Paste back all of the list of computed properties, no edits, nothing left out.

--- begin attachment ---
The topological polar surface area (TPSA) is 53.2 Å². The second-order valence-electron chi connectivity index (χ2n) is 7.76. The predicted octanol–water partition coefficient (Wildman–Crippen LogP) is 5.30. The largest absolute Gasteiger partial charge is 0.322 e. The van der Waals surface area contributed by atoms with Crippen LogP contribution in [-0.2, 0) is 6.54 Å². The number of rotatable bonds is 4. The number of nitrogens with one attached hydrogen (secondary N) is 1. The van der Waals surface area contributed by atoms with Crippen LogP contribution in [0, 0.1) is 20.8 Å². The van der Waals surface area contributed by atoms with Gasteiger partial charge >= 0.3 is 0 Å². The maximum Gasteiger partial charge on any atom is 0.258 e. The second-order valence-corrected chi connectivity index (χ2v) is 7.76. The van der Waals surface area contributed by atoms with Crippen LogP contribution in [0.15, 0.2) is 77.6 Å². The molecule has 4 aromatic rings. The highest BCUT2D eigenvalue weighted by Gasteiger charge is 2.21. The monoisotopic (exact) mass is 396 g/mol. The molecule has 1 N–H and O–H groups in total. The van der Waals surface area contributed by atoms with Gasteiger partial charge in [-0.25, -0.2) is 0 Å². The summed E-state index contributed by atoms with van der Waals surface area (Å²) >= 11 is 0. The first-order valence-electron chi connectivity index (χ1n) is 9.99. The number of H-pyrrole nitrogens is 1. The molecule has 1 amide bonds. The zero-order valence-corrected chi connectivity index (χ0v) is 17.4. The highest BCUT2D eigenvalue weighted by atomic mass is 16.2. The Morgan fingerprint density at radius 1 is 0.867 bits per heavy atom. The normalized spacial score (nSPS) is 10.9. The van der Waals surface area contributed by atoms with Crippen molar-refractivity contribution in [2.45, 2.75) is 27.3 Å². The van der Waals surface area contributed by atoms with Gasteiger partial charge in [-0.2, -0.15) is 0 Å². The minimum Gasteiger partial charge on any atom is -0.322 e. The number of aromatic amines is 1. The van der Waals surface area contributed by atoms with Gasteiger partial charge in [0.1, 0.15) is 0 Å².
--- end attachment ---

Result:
The topological polar surface area (TPSA) is 53.2 Å². The second-order valence-electron chi connectivity index (χ2n) is 7.76. The predicted octanol–water partition coefficient (Wildman–Crippen LogP) is 5.30. The largest absolute Gasteiger partial charge is 0.322 e. The van der Waals surface area contributed by atoms with Crippen LogP contribution in [-0.2, 0) is 6.54 Å². The number of rotatable bonds is 4. The number of nitrogens with one attached hydrogen (secondary N) is 1. The van der Waals surface area contributed by atoms with Crippen LogP contribution in [0, 0.1) is 20.8 Å². The van der Waals surface area contributed by atoms with Gasteiger partial charge >= 0.3 is 0 Å². The maximum Gasteiger partial charge on any atom is 0.258 e. The second-order valence-corrected chi connectivity index (χ2v) is 7.76. The van der Waals surface area contributed by atoms with Crippen LogP contribution in [0.15, 0.2) is 77.6 Å². The molecule has 4 aromatic rings. The highest BCUT2D eigenvalue weighted by Gasteiger charge is 2.21. The monoisotopic (exact) mass is 396 g/mol. The molecule has 1 N–H and O–H groups in total. The van der Waals surface area contributed by atoms with Gasteiger partial charge in [-0.25, -0.2) is 0 Å². The summed E-state index contributed by atoms with van der Waals surface area (Å²) >= 11 is 0. The first-order valence-electron chi connectivity index (χ1n) is 9.99. The number of H-pyrrole nitrogens is 1. The molecule has 1 amide bonds. The zero-order valence-corrected chi connectivity index (χ0v) is 17.4. The highest BCUT2D eigenvalue weighted by atomic mass is 16.2. The Morgan fingerprint density at radius 1 is 0.867 bits per heavy atom. The normalized spacial score (nSPS) is 10.9. The van der Waals surface area contributed by atoms with Crippen molar-refractivity contribution in [2.45, 2.75) is 27.3 Å². The van der Waals surface area contributed by atoms with Gasteiger partial charge in [-0.2, -0.15) is 0 Å². The minimum Gasteiger partial charge on any atom is -0.322 e. The number of aromatic amines is 1. The van der Waals surface area contributed by atoms with Gasteiger partial charge in [0.1, 0.15) is 0 Å².